Public service media (PSM) is being challenged by a crisis in trust and the rise of new digital platforms, but is responding and adapting, according to EBU Senior Strategy Advisor, Claudia Vaccarone.
Speaking at the DTG Summit in London this week, Vaccarone discussed the difficulties facing public service media, the value that PSM brings to society, and outlined a number of factors that are needed for PSM to thrive in the context of today’s media landscape.
Delivering a keynote presentation titled ‘Public Service Media – a unique contribution to society,’ Vaccarone said that the rise of populist narratives and parties, which have used the web to drive fear and division, have eroded trust in national governments, European bodies and institutions in general.
“Concepts like tolerance, solidarity and multiculturalism that underpinned the creation of Europe are being attacked. Media is not immune, with the growing imperative to demonstrate its reliability and trustworthiness when it comes to news specifically.”
With private media companies merging, global streaming services entering national markets and social media services changing into content providers, Vaccarone said that the picture has changed “beyond all recognition” and PSM needs to adapt.
Among the four ‘future drivers’ identified for PSM to thrive in the future was the need to maintain distinctiveness, for instance by producing news of a higher editorial standard than commercial operators and by avoiding ‘clickbait’ stories or topics.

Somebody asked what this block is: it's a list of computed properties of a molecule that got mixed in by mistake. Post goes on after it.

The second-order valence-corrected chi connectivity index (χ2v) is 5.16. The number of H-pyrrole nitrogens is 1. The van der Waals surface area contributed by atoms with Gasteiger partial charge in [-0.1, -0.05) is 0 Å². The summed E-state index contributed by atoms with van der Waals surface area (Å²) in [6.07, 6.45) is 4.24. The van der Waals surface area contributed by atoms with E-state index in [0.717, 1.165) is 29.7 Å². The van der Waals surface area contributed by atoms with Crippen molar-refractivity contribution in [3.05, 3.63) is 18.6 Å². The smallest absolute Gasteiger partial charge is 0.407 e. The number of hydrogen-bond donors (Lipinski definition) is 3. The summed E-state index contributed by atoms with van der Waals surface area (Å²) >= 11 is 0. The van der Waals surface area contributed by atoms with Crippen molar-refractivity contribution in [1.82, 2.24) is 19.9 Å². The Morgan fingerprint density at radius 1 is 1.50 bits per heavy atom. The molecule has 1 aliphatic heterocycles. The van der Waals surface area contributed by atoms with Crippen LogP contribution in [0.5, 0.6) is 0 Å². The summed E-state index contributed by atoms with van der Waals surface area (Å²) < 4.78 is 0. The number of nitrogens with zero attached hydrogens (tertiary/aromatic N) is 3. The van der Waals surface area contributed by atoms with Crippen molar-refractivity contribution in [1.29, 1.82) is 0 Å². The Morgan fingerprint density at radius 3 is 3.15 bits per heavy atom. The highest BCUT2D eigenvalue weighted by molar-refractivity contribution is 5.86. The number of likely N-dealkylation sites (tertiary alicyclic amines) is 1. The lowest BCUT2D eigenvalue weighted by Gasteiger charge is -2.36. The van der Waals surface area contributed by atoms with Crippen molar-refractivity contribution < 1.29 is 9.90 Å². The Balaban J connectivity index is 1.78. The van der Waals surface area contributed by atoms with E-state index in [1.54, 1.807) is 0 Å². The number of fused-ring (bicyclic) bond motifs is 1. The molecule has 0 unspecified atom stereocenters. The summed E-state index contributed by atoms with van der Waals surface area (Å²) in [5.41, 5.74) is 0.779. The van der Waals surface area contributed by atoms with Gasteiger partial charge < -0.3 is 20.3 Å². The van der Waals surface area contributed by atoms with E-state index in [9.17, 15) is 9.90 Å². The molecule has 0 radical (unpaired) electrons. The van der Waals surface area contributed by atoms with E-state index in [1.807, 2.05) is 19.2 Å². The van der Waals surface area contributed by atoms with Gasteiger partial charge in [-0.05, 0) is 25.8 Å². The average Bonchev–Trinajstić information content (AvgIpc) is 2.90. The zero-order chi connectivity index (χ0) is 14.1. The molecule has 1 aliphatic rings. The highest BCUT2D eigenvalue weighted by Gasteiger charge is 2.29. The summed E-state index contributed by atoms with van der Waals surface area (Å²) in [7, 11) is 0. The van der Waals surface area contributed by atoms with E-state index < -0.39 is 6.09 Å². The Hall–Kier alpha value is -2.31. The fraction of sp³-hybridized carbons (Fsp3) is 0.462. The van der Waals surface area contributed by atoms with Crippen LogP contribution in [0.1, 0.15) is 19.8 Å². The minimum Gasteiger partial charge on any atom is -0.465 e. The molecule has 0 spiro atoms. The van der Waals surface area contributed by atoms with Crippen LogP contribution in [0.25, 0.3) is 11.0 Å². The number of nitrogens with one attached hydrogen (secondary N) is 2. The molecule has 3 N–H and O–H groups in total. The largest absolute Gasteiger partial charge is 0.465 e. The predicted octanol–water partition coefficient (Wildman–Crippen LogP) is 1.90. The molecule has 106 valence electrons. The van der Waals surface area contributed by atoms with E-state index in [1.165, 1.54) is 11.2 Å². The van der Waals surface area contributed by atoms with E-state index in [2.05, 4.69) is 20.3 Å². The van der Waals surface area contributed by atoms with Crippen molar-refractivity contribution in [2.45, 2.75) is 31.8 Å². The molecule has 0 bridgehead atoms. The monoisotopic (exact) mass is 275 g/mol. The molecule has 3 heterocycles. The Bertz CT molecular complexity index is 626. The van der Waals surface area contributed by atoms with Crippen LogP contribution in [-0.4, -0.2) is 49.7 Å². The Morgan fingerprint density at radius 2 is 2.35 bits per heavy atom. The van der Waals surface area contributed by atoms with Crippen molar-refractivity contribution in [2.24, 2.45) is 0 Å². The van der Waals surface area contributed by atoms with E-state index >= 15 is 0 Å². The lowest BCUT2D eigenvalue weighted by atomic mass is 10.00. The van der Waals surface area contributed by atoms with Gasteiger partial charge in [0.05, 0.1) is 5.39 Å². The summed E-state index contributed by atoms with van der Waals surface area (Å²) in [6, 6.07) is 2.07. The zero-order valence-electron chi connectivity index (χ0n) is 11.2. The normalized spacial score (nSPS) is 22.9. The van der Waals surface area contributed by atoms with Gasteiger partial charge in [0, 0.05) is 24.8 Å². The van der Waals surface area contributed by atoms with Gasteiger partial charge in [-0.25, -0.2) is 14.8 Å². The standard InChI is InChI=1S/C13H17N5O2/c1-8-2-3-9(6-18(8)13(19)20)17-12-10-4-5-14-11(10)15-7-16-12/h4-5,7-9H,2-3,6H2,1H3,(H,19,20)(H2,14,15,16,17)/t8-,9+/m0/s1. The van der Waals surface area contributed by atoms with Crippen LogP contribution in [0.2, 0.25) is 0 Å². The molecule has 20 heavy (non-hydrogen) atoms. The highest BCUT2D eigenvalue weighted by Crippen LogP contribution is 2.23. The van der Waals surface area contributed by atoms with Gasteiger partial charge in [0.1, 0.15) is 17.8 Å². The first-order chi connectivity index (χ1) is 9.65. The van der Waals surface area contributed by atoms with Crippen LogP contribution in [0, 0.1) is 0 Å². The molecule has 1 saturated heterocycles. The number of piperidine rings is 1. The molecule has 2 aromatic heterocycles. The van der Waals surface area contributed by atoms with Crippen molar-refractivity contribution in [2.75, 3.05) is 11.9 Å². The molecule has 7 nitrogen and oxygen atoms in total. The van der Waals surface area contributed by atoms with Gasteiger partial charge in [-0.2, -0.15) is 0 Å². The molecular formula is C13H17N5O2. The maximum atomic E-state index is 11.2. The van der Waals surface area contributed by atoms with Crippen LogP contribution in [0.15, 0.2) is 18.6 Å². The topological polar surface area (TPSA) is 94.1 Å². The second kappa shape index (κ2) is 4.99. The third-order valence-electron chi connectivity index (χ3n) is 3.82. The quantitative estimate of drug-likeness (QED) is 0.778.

PSM needs to represent all audiences and connect with a diverse group of people at a local and national level; it needs to focus on impact, not just audience numbers, and proactively explain its value; and it needs to capitalise on trust, DTG Summit delegates heard.
“Our latest trust barometer shows that in Europe trust in traditional media is still considerable with radio as the most trusted medium,” said Vaccarone, claiming that public service media are the most trusted news brands in north and central Europe.
“PSM providers are well established, with strong brands and are significant contributors to a nation’s culture and identity. I am sure we all agree, in this day in age they are needed more than ever.”
The EBU is an alliance of public service media that has 117 member organisations in 56 countries, with an additional 35 associates in Asia, Africa, Australasia and the Americas. EBU members operate more than 2,000 TV, radio and online channels and services.